Trusting HTTP Permission Methods on the Server Side
Weakness ID: 650 (Weakness Variant)Status: Incomplete
+ Description

Description Summary

The server contains a protection mechanism that assumes that any URI that is accessed using HTTP GET will not cause a state change to the associated resource. This might allow attackers to bypass intended access restrictions and conduct resource modification and deletion attacks, since some applications allow GET to modify state.

Extended Description

An application may disallow the HTTP requests to perform DELETE, PUT and POST operations on the resource representation, believing that it will be enough to prevent unintended resource alterations. Even though the HTTP GET specification requires that GET requests should not have side effects, there is nothing in the HTTP protocol itself that prevents the HTTP GET method from performing more than just query of the data. For instance, it is a common practice with REST based Web Services to have HTTP GET requests modifying resources on the server side. Whenever that happens however, the access control needs to be properly enforced in the application. No assumptions should be made that only HTTP DELETE, PUT, and POST methods have the power to alter the representation of the resource being accessed in the request.

+ Time of Introduction
  • Architecture and Design
  • Implementation
  • Operation
+ Applicable Platforms



+ Common Consequences
Access Control

Escalation of Privilege


Modification of Resources


Information Disclosure

+ Likelihood of Exploit


+ Enabling Factors for Exploitation

The application allows HTTP access to resources.

The application is not properly configured to enforce access controls around the resources accessible via HTTP.

+ Observed Examples
The HTTP GET method is designed to retrieve resources and not to alter the state of the application or resources on the server side. However, developers can easily code programs that accept a HTTP GET request that do in fact create, update or delete data on the server. Both Flickr ( and ( have implemented delete operations using standard HTTP GET requests. These HTTP GET methods do delete data on the server side, despite being called from GET, which is not supposed to alter state.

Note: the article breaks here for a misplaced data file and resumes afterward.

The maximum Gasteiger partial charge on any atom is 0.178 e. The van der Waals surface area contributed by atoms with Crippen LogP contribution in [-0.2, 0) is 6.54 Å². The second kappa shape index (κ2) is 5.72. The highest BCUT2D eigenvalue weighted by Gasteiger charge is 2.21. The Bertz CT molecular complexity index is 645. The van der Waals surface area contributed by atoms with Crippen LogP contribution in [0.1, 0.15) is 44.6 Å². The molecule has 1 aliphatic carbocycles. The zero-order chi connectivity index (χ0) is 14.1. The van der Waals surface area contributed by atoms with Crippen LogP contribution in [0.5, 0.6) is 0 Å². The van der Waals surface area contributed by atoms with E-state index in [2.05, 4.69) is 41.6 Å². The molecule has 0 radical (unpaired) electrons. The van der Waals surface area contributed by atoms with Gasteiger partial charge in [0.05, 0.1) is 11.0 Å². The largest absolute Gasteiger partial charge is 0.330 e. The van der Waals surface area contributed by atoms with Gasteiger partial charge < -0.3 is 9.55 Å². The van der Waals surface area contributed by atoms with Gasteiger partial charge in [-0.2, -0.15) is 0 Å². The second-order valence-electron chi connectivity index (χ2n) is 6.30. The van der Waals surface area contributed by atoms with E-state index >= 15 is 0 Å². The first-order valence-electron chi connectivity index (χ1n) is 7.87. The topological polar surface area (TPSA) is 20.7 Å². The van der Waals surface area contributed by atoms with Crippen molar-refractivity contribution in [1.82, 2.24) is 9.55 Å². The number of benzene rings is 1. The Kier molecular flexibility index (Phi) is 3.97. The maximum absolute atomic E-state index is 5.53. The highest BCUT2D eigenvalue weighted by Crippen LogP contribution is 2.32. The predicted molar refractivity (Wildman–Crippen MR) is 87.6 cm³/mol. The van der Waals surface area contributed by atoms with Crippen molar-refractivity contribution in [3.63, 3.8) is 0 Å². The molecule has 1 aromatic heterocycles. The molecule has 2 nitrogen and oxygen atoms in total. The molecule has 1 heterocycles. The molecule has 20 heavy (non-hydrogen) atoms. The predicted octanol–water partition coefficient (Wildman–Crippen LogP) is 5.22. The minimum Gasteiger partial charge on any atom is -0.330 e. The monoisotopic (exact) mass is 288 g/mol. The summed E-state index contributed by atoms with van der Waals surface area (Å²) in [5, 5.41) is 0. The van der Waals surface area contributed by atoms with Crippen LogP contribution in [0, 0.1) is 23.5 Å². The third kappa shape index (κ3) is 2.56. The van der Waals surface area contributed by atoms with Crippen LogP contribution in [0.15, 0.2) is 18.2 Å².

+ Potential Mitigations

Configure ACLs on the server side to ensure that proper level of access control is defined for each accessible resource representation.

Do not make an assumption that only HTTP PUT, DELETE or POST methods can modify resources, since HTTP GET method may do the same.

+ Relationships
NatureTypeIDNameView(s) this relationship pertains toView(s)
Development Concepts (primary)699
ChildOfWeakness ClassWeakness Class227Failure to Fulfill API Contract ('API Abuse')
Research Concepts1000
ChildOfWeakness BaseWeakness Base436Interpretation Conflict
Research Concepts (primary)1000
+ Content History
Submission DateSubmitterOrganizationSource
2008-01-30Evgeny LebanidzeCigitalExternal Submission
Modification DateModifierOrganizationSource
2008-09-08CWE Content TeamMITREInternal
updated Common Consequences, Relationships
2008-10-14CWE Content TeamMITREInternal
updated Description, Enabling Factors for Exploitation
2009-10-29CWE Content TeamMITREInternal
updated Common Consequences